African countries were among those with the lowest life expectancy, with Lesotho being 42 years, nearly half of that in Ireland.


    For years the state of the Irish construction sector was regarded as a barometer of the state of the entire economy. The collapse of the building industry in 2008 and the subsequent near-bankruptcy of the country are testament to the old adage that 'If the builders are doing well then the economy is doing well'. Once the building work stopped the economy collapsed.

    Of course there were a myriad of other reasons why the 2008 economic meltdown occurred but it is no coincidence that building work in the first half of 2015 is up by a massive 41% compared to the previous year, and this at a time when the economy is on the way back. Anecdotal evidence of more traffic on the roads has crystalized into real jobs with unemployment falling to 9.5% from a peak of over 15% just a few short years ago.

    House prices have surged in certain areas, especially Dublin, then fallen back again on foot of the introduction of new Central Bank regulations, and now appear ready to take off again as demand outstrips supply.

    Dublin city is dotted with part-finished apartment blocks and housing schemes that have waited seven years or more to be completed. Now the cement-mixers are turning and the angle-grinders are buzzing as the next wave of construction begins.

    Good news. And better news would be if some of the tens of thousands of Irish workers who emigrated were able to come home.


    The decision by the UUP (Ulster Unionist Party) to withdraw from the power-sharing Executive (Government) in Northern Ireland has the potential to derail the entire Ulster Peace Process. The UUP holds one Ministry in a Government consisting of thirteen Ministers and two junior Ministers.

    Northern Ireland Executive

    Although the UUP that is led by Mike Nesbitt is one of the smaller Parties involved in the multi-Party Government its decision will certainly put pressure on the other Unionist Parties to follow suit, or to at least take a stronger stand against Sinn Fein in respect of recent revelations about the continued existence of the IRA. The Police Service of Northern Ireland (PSNI) chief constable George Hamilton made the revelations after an investigation into the killing of Kevin McGuigan.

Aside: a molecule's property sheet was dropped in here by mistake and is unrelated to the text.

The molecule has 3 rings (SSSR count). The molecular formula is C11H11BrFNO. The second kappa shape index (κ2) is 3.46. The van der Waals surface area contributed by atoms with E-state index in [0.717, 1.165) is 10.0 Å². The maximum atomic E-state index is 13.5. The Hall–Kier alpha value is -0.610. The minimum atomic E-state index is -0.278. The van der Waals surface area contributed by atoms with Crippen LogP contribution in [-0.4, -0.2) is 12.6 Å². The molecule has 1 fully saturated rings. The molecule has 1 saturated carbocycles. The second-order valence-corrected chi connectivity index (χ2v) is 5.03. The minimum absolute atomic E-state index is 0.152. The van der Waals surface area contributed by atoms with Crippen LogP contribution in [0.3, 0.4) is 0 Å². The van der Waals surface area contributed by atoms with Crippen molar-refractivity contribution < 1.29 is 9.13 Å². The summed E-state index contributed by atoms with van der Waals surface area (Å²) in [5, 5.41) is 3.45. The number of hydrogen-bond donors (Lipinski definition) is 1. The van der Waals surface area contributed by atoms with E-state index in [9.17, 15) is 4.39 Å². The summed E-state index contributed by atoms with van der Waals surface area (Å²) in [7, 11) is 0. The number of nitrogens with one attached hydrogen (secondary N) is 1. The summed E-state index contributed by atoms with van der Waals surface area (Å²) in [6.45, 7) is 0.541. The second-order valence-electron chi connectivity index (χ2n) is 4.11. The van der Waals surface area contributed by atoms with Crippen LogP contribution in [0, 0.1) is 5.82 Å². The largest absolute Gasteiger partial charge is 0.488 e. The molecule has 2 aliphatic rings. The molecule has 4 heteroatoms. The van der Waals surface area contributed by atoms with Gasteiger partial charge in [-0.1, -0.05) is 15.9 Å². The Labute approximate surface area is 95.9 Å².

The IRA was considered to have been disbanded after Sinn Fein entered into a power-sharing agreement with the Unionist Parties as part of the historic 'Good Friday' Agreement. Despite repeated insistence by Sinn Fein that the IRA no longer exists, it seems unlikely that this row is going to just fade away.


    Guinness Zero is the name of the alcohol-free version of one of the world's most iconic drinks. The company that owns Guinness, Diageo, has already started trials of the new drink in Indonesia where they are facing a Government backlash against excessive alcohol consumption.

    Guinness Syringe

    Guinness is now 256 years old and has had a number of variants introduced over the years, including the original canned Guinness that required the consumer to inject air into the black liquid with a syringe supplied with the cans. Guinness-light, Guinness Black Lager, Breo and Golden Guinness are among the other short-lived mutations of the popular stout.

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    SHERKIN ISLAND by Brian DeVon

    Sherkin Island is one of a group of Islands in Roaringwater Bay off the Southwest coast of Cork. I visited the island a few times some years ago and have fond and amusing memories of this special place.

    While staying there for a weeks holiday I remember many a lively night spend in a pub on the Island, which perhaps better remain un-named. Admittedly there is few to chose from so a reasonable guess will land you in the right place. You remember of course this was in the days of draconian pub opening and closing times, which were the curse of the drinking classes.

    Sherkin Island is approximately a mile from the mainland town of Baltimore. It was in Baltimore, back then, that the local constabulary were housed and it was from there they would have to launch any surprise attack on the after hours drinkers on Sherkin.

    Irish Pub Scene

    Every effort was extended to protect the honor and good name of the guests in the pub, and to that end a great dark green velvet heavy curtain was pulled over the door as the legal drinking hours came to an end.

    It should be noted that the front door of the pub faced the mainland and opening it after dark was like shining a search light across the bay. If a late night customer, having enjoyed the liquid entertainment, was to open the door without having the curtain pulled across a horrified gasp would rise from the crowd followed by friendly shouts of abuse.